The truth is that many departments handle complaints internally. While this is often the best place to start, it is also the area where most cases get dismissed. When police offers are put in charge of disciplining their colleagues, it is likely that favoritism will overtake the process. With time, the public understands what is happening and this waters down their confidence in the force.
How can cases of police misconduct be prevented?
“I am a firm believer in empowering people to be and do better. For me, school plays a big role in shaping the values, views, and capabilities of an individual. Some people may wonder why I am in school even with a successful career in public service; being better is just it. As part of an advisory team whose mandate is to reshape the image of law enforcement, I felt that a program that entails law enforcement would facilitate my delivery.” David Singleton added.
“As a black man who was born and raised in the United States, cases of police brutality can feel personal,” Singleton added.
Sometimes the discomfort is not so much on the incident itself but in the manner in which the respective law enforcement agencies choose to respond.
“For me, a response that is to a large extent challenged points to loopholes within law enforcement. I have noticed that many such statements comprise of words such as “policy” and “stand.” This means that the level of police misconduct could significantly reduce if officers were trained appropriately.” Stated David Singleton.
Every police officer or law enforcement agent is a member of a family; they are sisters/brothers, mothers/fathers, husband/wife. When empathy is linked to familiarity, the results can be epic.
Our role as police conduct influencers is to bridge the gap between officers and the public. Giving them a human spirit helps the general public to embrace them for who they are; worthy members of society who are prone to error.
Does the prosecution of law officers have to take long?
Sometimes taking ample time to build a case is the best way of ensuring that justice is served.
It is important to understand the burden of proof required in finding an officer guilty of a brutality claim. What if what they did was in the interest of the public?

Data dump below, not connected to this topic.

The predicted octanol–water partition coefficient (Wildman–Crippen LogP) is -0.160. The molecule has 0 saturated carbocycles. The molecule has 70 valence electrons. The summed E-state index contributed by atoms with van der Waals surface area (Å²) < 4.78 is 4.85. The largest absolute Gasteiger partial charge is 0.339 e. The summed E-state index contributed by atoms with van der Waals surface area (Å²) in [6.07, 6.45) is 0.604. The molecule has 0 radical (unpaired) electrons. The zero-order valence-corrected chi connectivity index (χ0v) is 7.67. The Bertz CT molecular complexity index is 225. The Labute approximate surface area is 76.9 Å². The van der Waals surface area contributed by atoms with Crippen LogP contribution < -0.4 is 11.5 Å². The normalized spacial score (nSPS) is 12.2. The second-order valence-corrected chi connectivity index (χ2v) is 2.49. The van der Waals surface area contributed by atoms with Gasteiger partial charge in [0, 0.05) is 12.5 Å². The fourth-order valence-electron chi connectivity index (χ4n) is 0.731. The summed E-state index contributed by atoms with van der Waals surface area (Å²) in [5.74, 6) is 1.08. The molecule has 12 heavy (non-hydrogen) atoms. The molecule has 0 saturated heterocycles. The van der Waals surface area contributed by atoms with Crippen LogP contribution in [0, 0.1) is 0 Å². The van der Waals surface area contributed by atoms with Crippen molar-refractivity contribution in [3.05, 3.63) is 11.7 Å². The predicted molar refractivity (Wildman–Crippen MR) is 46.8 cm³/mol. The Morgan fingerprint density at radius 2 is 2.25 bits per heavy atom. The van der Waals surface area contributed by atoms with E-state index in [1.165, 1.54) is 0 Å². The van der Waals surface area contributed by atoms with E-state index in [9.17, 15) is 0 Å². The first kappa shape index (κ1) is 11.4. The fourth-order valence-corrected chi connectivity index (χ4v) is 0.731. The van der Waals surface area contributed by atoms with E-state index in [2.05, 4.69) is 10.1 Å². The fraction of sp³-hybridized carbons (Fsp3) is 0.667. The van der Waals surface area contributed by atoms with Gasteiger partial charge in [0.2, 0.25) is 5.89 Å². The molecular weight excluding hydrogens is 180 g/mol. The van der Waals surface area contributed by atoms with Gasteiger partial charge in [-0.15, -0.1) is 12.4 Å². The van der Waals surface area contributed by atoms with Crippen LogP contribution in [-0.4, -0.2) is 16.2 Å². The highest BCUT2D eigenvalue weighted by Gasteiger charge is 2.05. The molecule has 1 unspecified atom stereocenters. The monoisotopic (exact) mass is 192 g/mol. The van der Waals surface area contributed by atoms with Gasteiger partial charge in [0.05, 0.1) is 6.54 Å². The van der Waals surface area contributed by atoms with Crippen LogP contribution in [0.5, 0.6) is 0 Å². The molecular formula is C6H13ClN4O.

A police officer is first and foremost a human being so they are always conscious of their safety. This means that even before they respond to distress from other people, they must be sensitive to the various threats within their environment.
If an officer of the law prompted some random person on the street to stop, most people would comply.
What if you were there and the said civilian reaches into their inner jacket pocket? Instinct tells us that most of us would have a similar line of thought; that person is planning to attack the officer with a weapon.
Does it make sense that an officer in this position would be brutal?
Typically, enforcement of new regulations takes time but sometimes the wait just never comes.
After an incident in 1991 where an LAPD officer was recorded beating up a black man, a series of recommendations resulted.
- increase bias training
- body and dashboard cameras
- hasher punishment for corruption
Some policemen and women have been seen to walk free even with sufficient evidence against them.
Perhaps a national police accountability project like the one David Singleton took part in back in 2017 in Maplewood, MN is what it takes to set the ball rolling.
Although we have already tabled our recommendations, this approach requires a multifaceted approach. The Civil Rights Division of the U.S. Justice Department comes in to assess the presence of human rights violations for each case.
A case may sometimes fail if the court in which it is heard does not uphold certain laws; success lies in filing cases where the jurisdiction has it as a violation in law. David A. Singleton, MN has ensured the proper training into police accountability in Maplewood.